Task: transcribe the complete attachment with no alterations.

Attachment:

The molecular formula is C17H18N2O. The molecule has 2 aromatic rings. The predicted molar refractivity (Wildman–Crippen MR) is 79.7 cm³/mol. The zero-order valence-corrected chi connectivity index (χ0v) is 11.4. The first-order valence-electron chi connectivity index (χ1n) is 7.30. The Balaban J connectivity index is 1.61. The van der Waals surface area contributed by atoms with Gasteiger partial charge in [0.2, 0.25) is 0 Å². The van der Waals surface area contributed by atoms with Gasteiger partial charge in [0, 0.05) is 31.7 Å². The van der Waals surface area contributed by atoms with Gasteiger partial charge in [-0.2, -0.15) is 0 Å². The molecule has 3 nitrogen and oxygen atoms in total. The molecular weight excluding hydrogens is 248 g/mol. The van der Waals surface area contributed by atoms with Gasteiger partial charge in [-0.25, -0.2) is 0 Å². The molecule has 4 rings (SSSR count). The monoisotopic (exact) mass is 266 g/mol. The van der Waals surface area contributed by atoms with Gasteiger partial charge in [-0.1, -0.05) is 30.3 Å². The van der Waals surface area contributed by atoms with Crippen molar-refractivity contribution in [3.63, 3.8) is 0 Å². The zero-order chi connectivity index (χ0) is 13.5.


The molecular formula is C17H18N2O. The molecule has 2 aromatic rings. The predicted molar refractivity (Wildman–Crippen MR) is 79.7 cm³/mol. The zero-order valence-corrected chi connectivity index (χ0v) is 11.4. The first-order valence-electron chi connectivity index (χ1n) is 7.30. The Balaban J connectivity index is 1.61. The van der Waals surface area contributed by atoms with Gasteiger partial charge in [0.2, 0.25) is 0 Å². The van der Waals surface area contributed by atoms with Gasteiger partial charge in [0, 0.05) is 31.7 Å². The van der Waals surface area contributed by atoms with Gasteiger partial charge in [-0.2, -0.15) is 0 Å². The molecule has 3 nitrogen and oxygen atoms in total. The molecular weight excluding hydrogens is 248 g/mol. The van der Waals surface area contributed by atoms with Gasteiger partial charge in [-0.25, -0.2) is 0 Å². The molecule has 4 rings (SSSR count). The monoisotopic (exact) mass is 266 g/mol. The van der Waals surface area contributed by atoms with Gasteiger partial charge in [-0.1, -0.05) is 30.3 Å². The van der Waals surface area contributed by atoms with Crippen molar-refractivity contribution in [3.63, 3.8) is 0 Å². The zero-order chi connectivity index (χ0) is 13.5.